An Essay on Emily Dickinson’s “It tossed and tossed” (ed. Franklin, number 746)
It tossed – and tossed –
A little Brig I knew - o’ertook by Blast -
It spun – and spun –
And groped delirious, for Morn –
It slipped – and slipped –
As One that drunken – stept -
It’s white foot tripped –
Then dropped from sight –
Ah, Brig – Good Night
To crew and You –
The Ocean’s Heart too smooth - too Blue -
To break for You –
A Brig is a two-masted ocean-going vessel. It’s not a “little” craft, but the poet-speaker says she “knew” it. She accordingly uses an affectionate diminutive in telling what her storm-tossed friend went through, becoming “delirious” and longing like a sleepless invalid for night to be over.
In the next stanza, no ship appears. All four lines are taken up with a simile, one term of which is a person who “slipped,” ”stept,” “tripped,” “dropped” like a drunkard, and, oddly, has “a white foot” (a stocking? a wave?). By the time he or she drops away, we have all but forgotten the first term of the comparison, the Brig.
It takes the shocking first line of the third stanza, “Ah, Brig – Good Night,“ to remind us of the storm-tossed ship. The drunken person of the second stanza has dropped into the sea carrying the Brig and its crew along.
As if their fate were not enough to animate a 12-line lyric, the poem adds a devastating twist: We may pity the lost Brig and, perhaps, the drunkard, but the Ocean remains, at Heart, indifferent to both. Like most personal misfortunes, this one touches the victim’s immediate surroundings, while the center remains “smooth,” and “Blue” (not green or black like real waves at night). This is a story of some private agony essentially unseen (“dropped from sight”) and left un-mourned.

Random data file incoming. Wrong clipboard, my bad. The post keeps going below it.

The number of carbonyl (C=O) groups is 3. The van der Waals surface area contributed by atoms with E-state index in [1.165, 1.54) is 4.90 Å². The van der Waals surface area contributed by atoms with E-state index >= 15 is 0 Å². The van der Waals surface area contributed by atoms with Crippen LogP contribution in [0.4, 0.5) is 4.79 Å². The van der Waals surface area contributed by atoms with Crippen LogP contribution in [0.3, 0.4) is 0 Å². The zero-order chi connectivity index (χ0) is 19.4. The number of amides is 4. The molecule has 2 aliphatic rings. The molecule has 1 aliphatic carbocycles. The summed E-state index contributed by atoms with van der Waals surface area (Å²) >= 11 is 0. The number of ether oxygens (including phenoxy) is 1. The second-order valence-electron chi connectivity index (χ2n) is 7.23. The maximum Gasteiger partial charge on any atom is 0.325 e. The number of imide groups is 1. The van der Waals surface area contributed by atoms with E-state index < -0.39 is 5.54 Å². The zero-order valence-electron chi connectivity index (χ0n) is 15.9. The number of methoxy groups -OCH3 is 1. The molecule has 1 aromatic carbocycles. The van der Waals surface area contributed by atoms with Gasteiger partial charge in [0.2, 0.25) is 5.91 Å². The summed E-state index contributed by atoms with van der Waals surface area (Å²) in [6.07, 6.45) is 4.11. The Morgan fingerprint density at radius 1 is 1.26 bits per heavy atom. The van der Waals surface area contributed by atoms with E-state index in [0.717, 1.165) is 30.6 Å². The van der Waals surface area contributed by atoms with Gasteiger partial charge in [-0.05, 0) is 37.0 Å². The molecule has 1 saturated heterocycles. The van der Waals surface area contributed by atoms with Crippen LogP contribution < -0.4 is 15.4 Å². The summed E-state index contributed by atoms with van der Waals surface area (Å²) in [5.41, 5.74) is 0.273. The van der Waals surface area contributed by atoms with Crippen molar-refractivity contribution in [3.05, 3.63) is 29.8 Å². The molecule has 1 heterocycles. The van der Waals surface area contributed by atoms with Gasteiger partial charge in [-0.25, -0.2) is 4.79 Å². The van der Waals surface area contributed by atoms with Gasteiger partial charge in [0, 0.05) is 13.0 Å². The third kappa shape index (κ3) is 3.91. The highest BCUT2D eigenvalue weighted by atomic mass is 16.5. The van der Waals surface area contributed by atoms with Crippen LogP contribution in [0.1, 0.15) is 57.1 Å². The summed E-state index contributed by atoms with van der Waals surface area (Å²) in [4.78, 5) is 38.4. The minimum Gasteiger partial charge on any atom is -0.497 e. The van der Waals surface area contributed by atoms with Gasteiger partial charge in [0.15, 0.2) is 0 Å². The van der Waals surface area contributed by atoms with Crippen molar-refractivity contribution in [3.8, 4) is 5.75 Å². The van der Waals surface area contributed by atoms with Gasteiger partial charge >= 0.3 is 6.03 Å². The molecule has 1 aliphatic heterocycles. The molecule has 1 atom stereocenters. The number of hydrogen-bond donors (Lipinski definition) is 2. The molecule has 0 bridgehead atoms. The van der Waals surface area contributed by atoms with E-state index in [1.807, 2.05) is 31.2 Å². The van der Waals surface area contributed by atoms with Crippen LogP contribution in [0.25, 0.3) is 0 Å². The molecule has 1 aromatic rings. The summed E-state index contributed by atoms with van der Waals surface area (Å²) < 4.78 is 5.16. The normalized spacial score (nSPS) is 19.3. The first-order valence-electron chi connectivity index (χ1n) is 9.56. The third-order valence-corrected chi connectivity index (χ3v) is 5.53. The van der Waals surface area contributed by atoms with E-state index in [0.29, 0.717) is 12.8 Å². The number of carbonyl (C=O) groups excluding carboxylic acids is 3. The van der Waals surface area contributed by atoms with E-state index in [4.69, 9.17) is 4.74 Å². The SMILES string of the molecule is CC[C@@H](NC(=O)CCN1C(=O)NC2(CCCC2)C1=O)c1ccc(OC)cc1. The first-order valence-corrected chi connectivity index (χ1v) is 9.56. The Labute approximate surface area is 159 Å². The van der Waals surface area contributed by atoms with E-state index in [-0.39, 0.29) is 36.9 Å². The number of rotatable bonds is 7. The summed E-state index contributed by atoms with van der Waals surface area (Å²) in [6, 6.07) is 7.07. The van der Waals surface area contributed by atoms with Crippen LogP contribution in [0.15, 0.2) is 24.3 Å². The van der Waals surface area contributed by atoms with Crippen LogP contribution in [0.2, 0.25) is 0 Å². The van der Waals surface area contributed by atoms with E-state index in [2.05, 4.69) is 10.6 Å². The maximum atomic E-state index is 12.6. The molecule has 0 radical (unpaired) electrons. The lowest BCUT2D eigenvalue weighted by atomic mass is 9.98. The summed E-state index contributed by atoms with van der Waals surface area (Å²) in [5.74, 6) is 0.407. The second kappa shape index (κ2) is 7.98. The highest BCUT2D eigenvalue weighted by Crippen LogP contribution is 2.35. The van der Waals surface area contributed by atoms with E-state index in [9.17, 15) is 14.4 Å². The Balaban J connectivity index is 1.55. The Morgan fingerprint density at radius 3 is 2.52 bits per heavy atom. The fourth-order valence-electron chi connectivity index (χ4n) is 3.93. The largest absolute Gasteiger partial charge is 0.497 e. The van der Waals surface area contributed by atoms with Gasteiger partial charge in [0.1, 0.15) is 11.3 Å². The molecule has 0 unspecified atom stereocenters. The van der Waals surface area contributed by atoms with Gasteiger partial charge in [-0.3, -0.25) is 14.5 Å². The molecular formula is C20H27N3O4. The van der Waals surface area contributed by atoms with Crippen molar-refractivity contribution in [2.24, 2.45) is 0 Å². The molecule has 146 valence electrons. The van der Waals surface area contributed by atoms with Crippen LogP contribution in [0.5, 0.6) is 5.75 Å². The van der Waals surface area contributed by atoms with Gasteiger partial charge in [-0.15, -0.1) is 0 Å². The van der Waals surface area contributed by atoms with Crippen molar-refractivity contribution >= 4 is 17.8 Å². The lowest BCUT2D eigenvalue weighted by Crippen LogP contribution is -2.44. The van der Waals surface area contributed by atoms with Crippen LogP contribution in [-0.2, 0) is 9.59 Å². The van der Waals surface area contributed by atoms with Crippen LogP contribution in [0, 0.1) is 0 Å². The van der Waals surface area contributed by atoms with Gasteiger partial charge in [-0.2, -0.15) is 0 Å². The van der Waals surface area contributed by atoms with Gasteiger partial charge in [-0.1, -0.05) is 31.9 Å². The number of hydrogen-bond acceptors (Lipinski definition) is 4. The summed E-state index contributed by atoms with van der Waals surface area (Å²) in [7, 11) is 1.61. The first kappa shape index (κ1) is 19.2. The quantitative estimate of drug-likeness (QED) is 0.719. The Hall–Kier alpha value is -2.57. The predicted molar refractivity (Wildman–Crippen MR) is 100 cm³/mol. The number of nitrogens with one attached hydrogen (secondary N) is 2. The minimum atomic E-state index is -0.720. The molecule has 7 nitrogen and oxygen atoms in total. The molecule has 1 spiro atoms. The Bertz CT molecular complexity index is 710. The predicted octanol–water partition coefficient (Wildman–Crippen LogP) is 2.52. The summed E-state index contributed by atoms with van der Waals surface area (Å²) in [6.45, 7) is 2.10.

“Tossed and tossed,” “spun and spun,” “slipped and slipped” are patterns, established and subtly disrupted. This typifies the poet’s technique here. For example, 2, 3, 4, and 5-stress lines alternate with the fluidity of a modernist poem. As for the sound system. In the first stanza, where we might expect lines 2 and 4 to rhyme like a hymn or like many of Dickinson’s other poems, there is no end-rhyming at all. The music is created by a consonance of s-clusters (“tossed,” “Blast,” “spun”) continued in stanza 2 with “slipped.”
The only full end-rhyme in the poem serves to bind together the middle and final stanzas: “Sight,” ends the last line of stanza 2. “Good-night” ends the first line of stanza 3. Speaking of rhyme, we find in the last four lines, not only an abundance of internal echoes—“crew,” “You,” “too smooth,” “Blue” — but also an end-rhyme of “You” with “You,” an identical rhyme, often considered a technical blunder, one that the poet could surely have avoided, but this recurrence serves to draw You, reader, further into the sad events.
To see the toy boat come to grief arouses pity for the crew and the unnamed, delirious person—perhaps the poet herself, whose sufferings are insufficiently recognized in the unruffled New England surroundings. For her sake, I feel a momentary pang at the death of the Brig. But what really breaks my heart in this brave “little” poem is the utter perfection of its composition.
©2017 Sarah White